Jane Vosburg is a member of the California State Teachers' Retirement System who campaigns for divestment with 350 Sonoma County and Educators for Fossil Free Divestment. On November 7, she spoke to the CalSTRS Investment Committee meeting in West Sacramento.
Thank you for allowing me this time to comment, and thank you, Sharon Hendricks and Paul Rosenstiel, for requesting educational guest speakers to be a part of CalSTRS' focus this year on sustainability. Finally, thank you, Jack Ehnes, for inviting Al Gore, David Blood, and Tom Steyer to February’s meeting.
We are living in unprecedented times. Last week the Intergovernmental Panel for Climate Change issued its fifth report, laying out the dire, irreversible consequences of global warming if we fail to reduce carbon emissions now. This September, the $860 million Rockefeller Foundation—who owes its very existence to oil—announced its divestment from fossil fuel, and last week UN Secretary General Ban Ki-Moon stated that he has "been urging companies like pension funds or insurance companies to reduce their investments in a fossil-fuel based economy [and shift] to renewable sources of energy." And all this takes place while humanity stays on course for raising the global temperature by 6 degrees Celsius, which would make the planet uninhabitable. These are indeed unprecedented times.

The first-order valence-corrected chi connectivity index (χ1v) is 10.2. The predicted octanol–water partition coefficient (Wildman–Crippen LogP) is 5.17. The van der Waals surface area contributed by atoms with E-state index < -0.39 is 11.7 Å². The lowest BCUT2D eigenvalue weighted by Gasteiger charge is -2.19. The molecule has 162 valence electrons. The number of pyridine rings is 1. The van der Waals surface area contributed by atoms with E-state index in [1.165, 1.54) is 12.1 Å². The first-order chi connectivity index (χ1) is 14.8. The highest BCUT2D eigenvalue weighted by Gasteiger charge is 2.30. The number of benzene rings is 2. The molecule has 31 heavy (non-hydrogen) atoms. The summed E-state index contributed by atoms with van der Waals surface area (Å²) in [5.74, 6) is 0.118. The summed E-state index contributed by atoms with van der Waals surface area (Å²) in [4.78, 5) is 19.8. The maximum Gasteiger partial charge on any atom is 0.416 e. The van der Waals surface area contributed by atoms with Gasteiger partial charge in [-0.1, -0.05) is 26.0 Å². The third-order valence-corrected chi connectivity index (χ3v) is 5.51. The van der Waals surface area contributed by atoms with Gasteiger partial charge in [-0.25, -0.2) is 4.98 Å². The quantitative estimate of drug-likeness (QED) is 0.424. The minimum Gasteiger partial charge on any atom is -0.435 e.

We CalSTRS investors urge you, the Investment Committee, to support a reasonable resolution to immediately freeze any new investments in the fossil fuel industry and sell all other such funds over a period of five years.
This post is by Elise Miller of San Mateo, a CalPERS member. To join Elise in petitioning the CalPERS board to divest, click here.
In 1998, I retired from San Diego State University and as a state employee for 16 years, became a proud member of CalPERS, the California Public Employees' Retirement System—at $301 billion, one of the largest such funds in the nation. Today, I was stunned and saddened to find out that my pension money is funding oil, gas, and coal and blocking the transition to renewable energy.
I recently read in the CalPERS newsletter that my retirement fund has a set of "investment beliefs." I was pleased to see that environmental and climate issues were among its concerns.
Why was I especially pleased? When my children were in elementary school, I began to write letters to corporations and elected officials about preserving the environment. In those days, we talked about "pollution"—air, water, land. The most global we got was the Rainforest Action Network and anti-nuclear protests in the 1970s and 1980s. That was working for the future—my children’s future.